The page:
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Contact: ROGER STEPHENSON, 603 770 9484
Contact: Rick Kendall, 603 675-2175 x143
Contact: Roger Stephenson, NH Outreach Consultant Union of Concerned Scientists email@example.com or 603 770 9484
Rick Kendall, Superintendent Saint- Gaudens NHS, 603 675 2175 ext 143
Three presentations in May and June at Saint-Gaudens NHS
Cornish -With Saint-Gaudens National Historic Site as a laboratory, presentations are scheduled for May 27, June 3, and June 10 at Saint-Gaudens National Historic Site on the impacts from climate change to natural and historical resources.The presentations are free and begin at 6:00 pm in the Saint-Gaudens National Historic Site Visitor Center.Refreshments will be served for the June 3 and June 10 presentations.
May 27—Creating a climate of change in our national parks
June 3 – Climate and life cycle of plants and animalsOn June 3 NH Sea Grant/UNH Cooperative Extension ecosystems specialist Alyson Eberhardt will present on climate change and natural life cycles in plants and animals. Eberhardt trains volunteers in phenology — seasonal changes — of plants and animals. Climatic events related to temperature, precipitation, snow, ice, and frost are affecting growing periods and life cycles of plants, birds, mammals and reptiles and amphibians.Species are shifting their life cycle "events" (budding in plants, dispersal and migration in birds or mammals, insect hatching) at different rates, partly because they respond to different climate cues, which in turn are shifting at different rates.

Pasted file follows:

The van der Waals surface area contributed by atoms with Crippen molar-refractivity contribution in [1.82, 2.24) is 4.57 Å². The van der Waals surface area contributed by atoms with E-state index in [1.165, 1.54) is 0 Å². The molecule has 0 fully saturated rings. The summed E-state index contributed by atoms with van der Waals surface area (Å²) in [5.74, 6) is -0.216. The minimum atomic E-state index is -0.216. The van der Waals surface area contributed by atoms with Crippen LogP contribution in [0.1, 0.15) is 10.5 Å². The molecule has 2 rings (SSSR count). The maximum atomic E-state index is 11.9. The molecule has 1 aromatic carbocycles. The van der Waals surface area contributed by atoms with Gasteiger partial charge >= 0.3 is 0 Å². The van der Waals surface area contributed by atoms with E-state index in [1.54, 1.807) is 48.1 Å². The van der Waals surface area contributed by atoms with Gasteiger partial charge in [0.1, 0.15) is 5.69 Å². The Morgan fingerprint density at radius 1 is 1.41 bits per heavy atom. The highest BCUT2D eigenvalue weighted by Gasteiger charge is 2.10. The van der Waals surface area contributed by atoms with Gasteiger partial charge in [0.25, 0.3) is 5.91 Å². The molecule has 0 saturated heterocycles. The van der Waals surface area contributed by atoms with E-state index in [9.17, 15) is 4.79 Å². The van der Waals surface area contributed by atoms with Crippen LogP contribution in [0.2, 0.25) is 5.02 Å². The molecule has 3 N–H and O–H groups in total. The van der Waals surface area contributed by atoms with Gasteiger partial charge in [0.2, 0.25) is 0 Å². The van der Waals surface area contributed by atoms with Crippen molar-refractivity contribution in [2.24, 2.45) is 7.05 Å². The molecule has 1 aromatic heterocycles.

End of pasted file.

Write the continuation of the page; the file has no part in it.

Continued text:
"Phenology is nature's calendar," Eberhardt explained. "It's the timing of plant and animal life cycle events: Migration, reproduction, senescence. If you have seasonal allergies, you're probably already aware of the timing of plants releasing their pollen."
June 10—Climate and the Impacts to Treasured Cultural Resources
On June 10 experts Mary-Kate Ryan and Edna Feighner from the New Hampshire Division of Historical Resources will present on observed and anticipated impacts to archaeological and historical resources consistent with human-induced climate change. Professionals in cultural heritage are entering the arena of climate change impacts because there is a growing sense that climate change can have harmful effects on our historic built environment, and in some cases is already having an impact because of combinations of historic land use, increased flooding, and changing climate conditions favoring insect pests and air pollution.
Rick Kendall, Superintendent of Saint- Gaudens National Historic Site ,will provide brief remarks before each presentation on climate change and the National Park System. A brief tour to explore impacts is scheduled as part of each presentation.